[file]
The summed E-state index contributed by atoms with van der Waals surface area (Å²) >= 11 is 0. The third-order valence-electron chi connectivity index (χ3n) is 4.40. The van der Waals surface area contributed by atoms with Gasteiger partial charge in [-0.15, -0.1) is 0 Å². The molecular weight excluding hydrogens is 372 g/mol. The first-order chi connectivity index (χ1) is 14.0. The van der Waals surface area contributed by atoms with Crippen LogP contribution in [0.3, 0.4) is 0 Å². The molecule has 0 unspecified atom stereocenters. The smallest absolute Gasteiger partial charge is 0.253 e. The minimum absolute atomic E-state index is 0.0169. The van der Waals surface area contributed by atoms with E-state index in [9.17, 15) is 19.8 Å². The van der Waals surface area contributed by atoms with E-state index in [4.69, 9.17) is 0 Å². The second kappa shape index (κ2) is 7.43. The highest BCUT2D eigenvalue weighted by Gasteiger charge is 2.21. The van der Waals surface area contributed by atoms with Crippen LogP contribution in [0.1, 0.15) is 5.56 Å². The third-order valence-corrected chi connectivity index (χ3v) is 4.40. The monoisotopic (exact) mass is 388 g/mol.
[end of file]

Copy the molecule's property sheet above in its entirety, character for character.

The summed E-state index contributed by atoms with van der Waals surface area (Å²) >= 11 is 0. The third-order valence-electron chi connectivity index (χ3n) is 4.40. The van der Waals surface area contributed by atoms with Gasteiger partial charge in [-0.15, -0.1) is 0 Å². The molecular weight excluding hydrogens is 372 g/mol. The first-order chi connectivity index (χ1) is 14.0. The van der Waals surface area contributed by atoms with Crippen LogP contribution in [0.3, 0.4) is 0 Å². The molecule has 0 unspecified atom stereocenters. The smallest absolute Gasteiger partial charge is 0.253 e. The minimum absolute atomic E-state index is 0.0169. The van der Waals surface area contributed by atoms with E-state index in [9.17, 15) is 19.8 Å². The van der Waals surface area contributed by atoms with E-state index in [4.69, 9.17) is 0 Å². The second kappa shape index (κ2) is 7.43. The highest BCUT2D eigenvalue weighted by Gasteiger charge is 2.21. The van der Waals surface area contributed by atoms with Crippen LogP contribution in [0.1, 0.15) is 5.56 Å². The third-order valence-corrected chi connectivity index (χ3v) is 4.40. The monoisotopic (exact) mass is 388 g/mol.